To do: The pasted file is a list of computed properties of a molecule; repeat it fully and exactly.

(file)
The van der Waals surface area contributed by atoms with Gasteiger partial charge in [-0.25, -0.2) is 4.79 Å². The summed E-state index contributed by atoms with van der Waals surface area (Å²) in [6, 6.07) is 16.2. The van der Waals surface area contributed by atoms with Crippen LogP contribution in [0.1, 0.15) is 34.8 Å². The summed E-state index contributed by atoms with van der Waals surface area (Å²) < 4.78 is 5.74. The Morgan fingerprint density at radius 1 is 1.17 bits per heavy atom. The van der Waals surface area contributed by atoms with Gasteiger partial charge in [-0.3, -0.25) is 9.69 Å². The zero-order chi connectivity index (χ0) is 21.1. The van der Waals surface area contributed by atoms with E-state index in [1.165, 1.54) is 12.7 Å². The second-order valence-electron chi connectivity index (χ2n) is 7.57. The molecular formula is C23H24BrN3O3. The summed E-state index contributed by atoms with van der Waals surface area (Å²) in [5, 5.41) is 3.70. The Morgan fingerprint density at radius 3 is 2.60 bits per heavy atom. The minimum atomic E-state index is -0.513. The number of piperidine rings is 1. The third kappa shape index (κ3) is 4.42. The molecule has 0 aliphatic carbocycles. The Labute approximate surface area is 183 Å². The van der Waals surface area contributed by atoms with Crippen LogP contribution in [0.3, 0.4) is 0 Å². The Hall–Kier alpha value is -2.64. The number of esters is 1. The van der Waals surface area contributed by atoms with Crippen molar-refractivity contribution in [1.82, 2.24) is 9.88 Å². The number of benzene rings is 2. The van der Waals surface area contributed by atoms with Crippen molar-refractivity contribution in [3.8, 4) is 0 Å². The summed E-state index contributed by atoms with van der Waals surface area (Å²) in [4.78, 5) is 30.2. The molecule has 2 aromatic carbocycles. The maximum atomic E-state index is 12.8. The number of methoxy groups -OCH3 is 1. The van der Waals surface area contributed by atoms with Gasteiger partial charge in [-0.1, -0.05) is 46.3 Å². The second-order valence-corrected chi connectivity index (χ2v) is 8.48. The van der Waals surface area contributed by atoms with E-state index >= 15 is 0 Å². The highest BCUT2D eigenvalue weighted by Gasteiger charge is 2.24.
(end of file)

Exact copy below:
The van der Waals surface area contributed by atoms with Gasteiger partial charge in [-0.25, -0.2) is 4.79 Å². The summed E-state index contributed by atoms with van der Waals surface area (Å²) in [6, 6.07) is 16.2. The van der Waals surface area contributed by atoms with Crippen LogP contribution in [0.1, 0.15) is 34.8 Å². The summed E-state index contributed by atoms with van der Waals surface area (Å²) < 4.78 is 5.74. The Morgan fingerprint density at radius 1 is 1.17 bits per heavy atom. The van der Waals surface area contributed by atoms with Gasteiger partial charge in [-0.3, -0.25) is 9.69 Å². The zero-order chi connectivity index (χ0) is 21.1. The van der Waals surface area contributed by atoms with E-state index in [1.165, 1.54) is 12.7 Å². The second-order valence-electron chi connectivity index (χ2n) is 7.57. The molecular formula is C23H24BrN3O3. The summed E-state index contributed by atoms with van der Waals surface area (Å²) in [5, 5.41) is 3.70. The Morgan fingerprint density at radius 3 is 2.60 bits per heavy atom. The minimum atomic E-state index is -0.513. The number of piperidine rings is 1. The third kappa shape index (κ3) is 4.42. The molecule has 0 aliphatic carbocycles. The Labute approximate surface area is 183 Å². The van der Waals surface area contributed by atoms with Crippen LogP contribution in [0.3, 0.4) is 0 Å². The Hall–Kier alpha value is -2.64. The number of esters is 1. The van der Waals surface area contributed by atoms with Crippen molar-refractivity contribution in [1.82, 2.24) is 9.88 Å². The number of benzene rings is 2. The van der Waals surface area contributed by atoms with Crippen molar-refractivity contribution in [3.8, 4) is 0 Å². The summed E-state index contributed by atoms with van der Waals surface area (Å²) in [4.78, 5) is 30.2. The molecule has 2 aromatic carbocycles. The maximum atomic E-state index is 12.8. The number of methoxy groups -OCH3 is 1. The van der Waals surface area contributed by atoms with Gasteiger partial charge in [-0.1, -0.05) is 46.3 Å². The second-order valence-corrected chi connectivity index (χ2v) is 8.48. The van der Waals surface area contributed by atoms with E-state index >= 15 is 0 Å². The highest BCUT2D eigenvalue weighted by Gasteiger charge is 2.24.